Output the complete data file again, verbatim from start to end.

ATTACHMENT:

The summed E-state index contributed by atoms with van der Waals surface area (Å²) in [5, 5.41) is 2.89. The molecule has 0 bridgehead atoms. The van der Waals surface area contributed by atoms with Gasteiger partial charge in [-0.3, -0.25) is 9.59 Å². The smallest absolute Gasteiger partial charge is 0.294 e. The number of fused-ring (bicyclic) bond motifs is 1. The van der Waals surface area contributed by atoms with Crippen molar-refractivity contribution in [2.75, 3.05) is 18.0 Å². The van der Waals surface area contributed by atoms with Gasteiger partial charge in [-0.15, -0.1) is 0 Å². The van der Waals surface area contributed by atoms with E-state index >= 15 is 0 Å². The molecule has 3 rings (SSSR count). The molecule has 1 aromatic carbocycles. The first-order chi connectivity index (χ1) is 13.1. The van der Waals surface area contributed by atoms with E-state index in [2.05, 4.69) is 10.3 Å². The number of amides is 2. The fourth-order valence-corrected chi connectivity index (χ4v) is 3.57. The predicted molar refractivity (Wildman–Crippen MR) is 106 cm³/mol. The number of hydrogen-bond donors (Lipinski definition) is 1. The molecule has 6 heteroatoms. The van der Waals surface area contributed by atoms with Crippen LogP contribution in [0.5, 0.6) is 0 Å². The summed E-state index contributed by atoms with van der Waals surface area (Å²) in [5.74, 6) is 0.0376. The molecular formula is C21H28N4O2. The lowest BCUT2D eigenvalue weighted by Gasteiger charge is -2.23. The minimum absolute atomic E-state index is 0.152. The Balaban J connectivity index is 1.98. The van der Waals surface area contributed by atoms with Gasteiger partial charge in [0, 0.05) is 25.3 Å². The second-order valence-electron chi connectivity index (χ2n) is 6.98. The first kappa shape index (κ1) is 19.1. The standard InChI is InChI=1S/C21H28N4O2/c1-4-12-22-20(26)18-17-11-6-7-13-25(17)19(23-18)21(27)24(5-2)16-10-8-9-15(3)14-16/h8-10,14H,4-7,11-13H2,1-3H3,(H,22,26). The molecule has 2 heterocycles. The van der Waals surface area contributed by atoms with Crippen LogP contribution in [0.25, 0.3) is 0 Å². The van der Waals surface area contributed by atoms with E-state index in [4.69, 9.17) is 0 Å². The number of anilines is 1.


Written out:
The summed E-state index contributed by atoms with van der Waals surface area (Å²) in [5, 5.41) is 2.89. The molecule has 0 bridgehead atoms. The van der Waals surface area contributed by atoms with Gasteiger partial charge in [-0.3, -0.25) is 9.59 Å². The smallest absolute Gasteiger partial charge is 0.294 e. The number of fused-ring (bicyclic) bond motifs is 1. The van der Waals surface area contributed by atoms with Crippen molar-refractivity contribution in [2.75, 3.05) is 18.0 Å². The van der Waals surface area contributed by atoms with Gasteiger partial charge in [-0.15, -0.1) is 0 Å². The van der Waals surface area contributed by atoms with E-state index >= 15 is 0 Å². The molecule has 3 rings (SSSR count). The molecule has 1 aromatic carbocycles. The first-order chi connectivity index (χ1) is 13.1. The van der Waals surface area contributed by atoms with E-state index in [2.05, 4.69) is 10.3 Å². The number of amides is 2. The fourth-order valence-corrected chi connectivity index (χ4v) is 3.57. The predicted molar refractivity (Wildman–Crippen MR) is 106 cm³/mol. The number of hydrogen-bond donors (Lipinski definition) is 1. The molecule has 6 heteroatoms. The van der Waals surface area contributed by atoms with Crippen LogP contribution in [0.5, 0.6) is 0 Å². The summed E-state index contributed by atoms with van der Waals surface area (Å²) in [5.74, 6) is 0.0376. The molecular formula is C21H28N4O2. The lowest BCUT2D eigenvalue weighted by Gasteiger charge is -2.23. The minimum absolute atomic E-state index is 0.152. The Balaban J connectivity index is 1.98. The van der Waals surface area contributed by atoms with Gasteiger partial charge in [0, 0.05) is 25.3 Å². The second-order valence-electron chi connectivity index (χ2n) is 6.98. The first kappa shape index (κ1) is 19.1. The standard InChI is InChI=1S/C21H28N4O2/c1-4-12-22-20(26)18-17-11-6-7-13-25(17)19(23-18)21(27)24(5-2)16-10-8-9-15(3)14-16/h8-10,14H,4-7,11-13H2,1-3H3,(H,22,26). The molecule has 2 heterocycles. The van der Waals surface area contributed by atoms with Crippen LogP contribution in [0.25, 0.3) is 0 Å². The van der Waals surface area contributed by atoms with E-state index in [4.69, 9.17) is 0 Å². The number of anilines is 1.